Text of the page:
People look at a screen during the launch of the brand for the 2012 Olympics and Para-olympics at the Roundhouse in London. The International Olympic Committee will provide live web coverage of the London games this summer to nations in Asia and Africa.
Jeremy Hobson: Here in the U.S., NBC will be the place to watch the Olympics this summer. The network forked over $2 billion for the rights. But in places around the world where broadcast rights haven't been sold, people will be able to turn to Youtube. The International Olympic Committee is going to live-stream the games to 64 Asian and African countries.
Marketplace's Nancy Marshall Genzer reports.
Nancy Marshall-Genzer: The free YouTube stream won’t be dominated by coverage of swimming and gymnastics, like U.S. coverage is. Because people in say Angola, Pakistan and Nepal are more interested in...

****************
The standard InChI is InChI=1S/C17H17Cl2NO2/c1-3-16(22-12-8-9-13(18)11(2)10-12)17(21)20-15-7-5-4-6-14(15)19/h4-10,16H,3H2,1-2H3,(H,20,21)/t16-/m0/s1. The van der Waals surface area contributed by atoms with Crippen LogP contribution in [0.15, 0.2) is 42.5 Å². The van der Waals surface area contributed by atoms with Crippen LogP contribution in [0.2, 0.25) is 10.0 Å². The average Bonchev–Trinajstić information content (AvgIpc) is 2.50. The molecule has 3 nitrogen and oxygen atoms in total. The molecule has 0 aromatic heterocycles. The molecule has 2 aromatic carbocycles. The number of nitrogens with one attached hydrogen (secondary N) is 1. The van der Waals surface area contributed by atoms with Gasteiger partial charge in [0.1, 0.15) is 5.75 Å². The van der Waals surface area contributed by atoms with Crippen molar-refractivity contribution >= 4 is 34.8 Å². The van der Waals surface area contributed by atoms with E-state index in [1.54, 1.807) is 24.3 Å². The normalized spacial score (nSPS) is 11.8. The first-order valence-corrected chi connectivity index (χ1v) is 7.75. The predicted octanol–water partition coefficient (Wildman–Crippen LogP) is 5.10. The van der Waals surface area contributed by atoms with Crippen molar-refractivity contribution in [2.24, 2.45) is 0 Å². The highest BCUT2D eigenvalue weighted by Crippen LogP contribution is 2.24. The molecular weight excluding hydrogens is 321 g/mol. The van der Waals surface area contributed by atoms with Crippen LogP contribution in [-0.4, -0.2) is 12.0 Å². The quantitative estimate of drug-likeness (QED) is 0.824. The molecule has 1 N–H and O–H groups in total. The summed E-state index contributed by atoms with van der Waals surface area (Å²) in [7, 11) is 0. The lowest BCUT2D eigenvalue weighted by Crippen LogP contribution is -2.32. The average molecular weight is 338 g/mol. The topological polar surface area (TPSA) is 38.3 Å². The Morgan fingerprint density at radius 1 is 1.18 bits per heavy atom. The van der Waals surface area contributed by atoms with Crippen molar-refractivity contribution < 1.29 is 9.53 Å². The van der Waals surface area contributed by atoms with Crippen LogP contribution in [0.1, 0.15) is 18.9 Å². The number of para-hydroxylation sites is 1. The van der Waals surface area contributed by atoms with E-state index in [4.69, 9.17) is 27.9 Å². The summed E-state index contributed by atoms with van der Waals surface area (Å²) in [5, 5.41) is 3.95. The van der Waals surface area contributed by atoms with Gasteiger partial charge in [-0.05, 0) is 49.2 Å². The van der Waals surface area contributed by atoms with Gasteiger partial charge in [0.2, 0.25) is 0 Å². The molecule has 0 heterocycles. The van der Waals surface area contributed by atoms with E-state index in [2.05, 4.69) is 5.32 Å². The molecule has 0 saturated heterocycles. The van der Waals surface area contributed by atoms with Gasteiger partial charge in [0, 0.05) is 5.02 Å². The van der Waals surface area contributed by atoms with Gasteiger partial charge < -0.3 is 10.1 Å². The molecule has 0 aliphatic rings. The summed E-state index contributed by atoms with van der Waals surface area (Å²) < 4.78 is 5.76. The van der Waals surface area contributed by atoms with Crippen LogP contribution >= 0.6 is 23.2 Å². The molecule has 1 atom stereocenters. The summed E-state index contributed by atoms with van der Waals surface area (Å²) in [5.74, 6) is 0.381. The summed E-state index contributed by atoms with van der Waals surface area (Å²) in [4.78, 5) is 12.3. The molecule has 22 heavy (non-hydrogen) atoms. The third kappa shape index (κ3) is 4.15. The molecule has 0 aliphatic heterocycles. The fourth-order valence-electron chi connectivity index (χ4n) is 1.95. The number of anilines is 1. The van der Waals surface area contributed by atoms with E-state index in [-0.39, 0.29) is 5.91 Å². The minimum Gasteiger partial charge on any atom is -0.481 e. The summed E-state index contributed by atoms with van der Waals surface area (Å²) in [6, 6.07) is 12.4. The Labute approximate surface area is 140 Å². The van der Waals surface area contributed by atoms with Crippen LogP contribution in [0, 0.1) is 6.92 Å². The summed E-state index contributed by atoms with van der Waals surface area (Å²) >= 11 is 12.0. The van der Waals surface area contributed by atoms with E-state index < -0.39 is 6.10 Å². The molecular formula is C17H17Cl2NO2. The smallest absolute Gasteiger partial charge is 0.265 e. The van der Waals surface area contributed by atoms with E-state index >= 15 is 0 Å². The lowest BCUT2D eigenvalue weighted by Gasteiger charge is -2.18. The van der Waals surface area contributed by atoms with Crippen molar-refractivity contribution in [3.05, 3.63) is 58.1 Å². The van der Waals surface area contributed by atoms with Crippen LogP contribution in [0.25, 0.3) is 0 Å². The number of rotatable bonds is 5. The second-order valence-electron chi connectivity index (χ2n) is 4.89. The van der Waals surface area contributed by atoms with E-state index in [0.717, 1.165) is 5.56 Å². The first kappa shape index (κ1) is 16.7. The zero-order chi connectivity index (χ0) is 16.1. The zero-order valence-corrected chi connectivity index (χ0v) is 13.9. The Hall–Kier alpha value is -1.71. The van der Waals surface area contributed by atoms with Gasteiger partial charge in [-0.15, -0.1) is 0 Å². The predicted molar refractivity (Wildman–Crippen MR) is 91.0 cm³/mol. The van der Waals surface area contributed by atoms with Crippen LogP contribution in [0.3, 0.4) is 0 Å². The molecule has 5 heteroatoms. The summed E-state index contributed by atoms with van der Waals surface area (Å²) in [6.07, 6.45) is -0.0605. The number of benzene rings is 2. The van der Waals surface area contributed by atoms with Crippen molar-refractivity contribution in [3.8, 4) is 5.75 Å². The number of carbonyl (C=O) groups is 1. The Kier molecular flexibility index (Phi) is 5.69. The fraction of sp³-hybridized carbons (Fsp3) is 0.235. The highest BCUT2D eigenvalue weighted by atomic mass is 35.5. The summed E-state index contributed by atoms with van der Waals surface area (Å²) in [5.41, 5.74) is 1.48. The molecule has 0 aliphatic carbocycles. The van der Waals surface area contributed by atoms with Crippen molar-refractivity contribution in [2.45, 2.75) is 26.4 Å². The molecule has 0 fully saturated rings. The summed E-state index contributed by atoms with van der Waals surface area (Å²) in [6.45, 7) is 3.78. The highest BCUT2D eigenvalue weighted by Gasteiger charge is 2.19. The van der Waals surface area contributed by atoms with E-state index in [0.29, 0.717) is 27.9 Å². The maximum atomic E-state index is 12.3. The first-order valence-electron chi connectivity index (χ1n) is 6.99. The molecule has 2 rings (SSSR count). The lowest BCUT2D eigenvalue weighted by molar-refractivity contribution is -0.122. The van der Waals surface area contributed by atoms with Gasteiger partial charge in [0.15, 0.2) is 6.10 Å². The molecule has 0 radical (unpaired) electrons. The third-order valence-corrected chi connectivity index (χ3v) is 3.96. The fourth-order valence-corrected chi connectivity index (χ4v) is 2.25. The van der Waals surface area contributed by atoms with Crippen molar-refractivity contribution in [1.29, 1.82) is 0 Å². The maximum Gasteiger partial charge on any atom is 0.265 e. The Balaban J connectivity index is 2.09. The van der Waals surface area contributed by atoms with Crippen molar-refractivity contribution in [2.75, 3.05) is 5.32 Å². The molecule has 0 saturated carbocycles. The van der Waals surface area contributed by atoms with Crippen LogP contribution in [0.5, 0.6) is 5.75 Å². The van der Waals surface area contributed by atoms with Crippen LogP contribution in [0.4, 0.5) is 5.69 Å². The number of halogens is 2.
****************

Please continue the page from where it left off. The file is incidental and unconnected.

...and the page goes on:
Ben Sturner: Ping pong, or weight lifting or tae kwon do. Those are sports that the U.S. and some of the Western countries are not winning all the golds.
That’s sports marketer Ben Sturner of the Leverage Agency. He likes the live stream idea, but wonders if it’s feasible.
Tech analyst Larry Weber heads the w2 Group. He says there are a number of problems.
Larry Weber: First one is bandwidth. Hello -- you know most of these countries don’t have bandwidth enough for voice conservations.
And only about 20 percent of the population in developing countries is online, according to the U.N. Still, if the feed attracts enough interest, the Olympic Committee may be able to persuade a broadcaster to buy the TV rights for future Olympics.
In Washington, I’m Nancy Marshall-Genzer for Marketplace.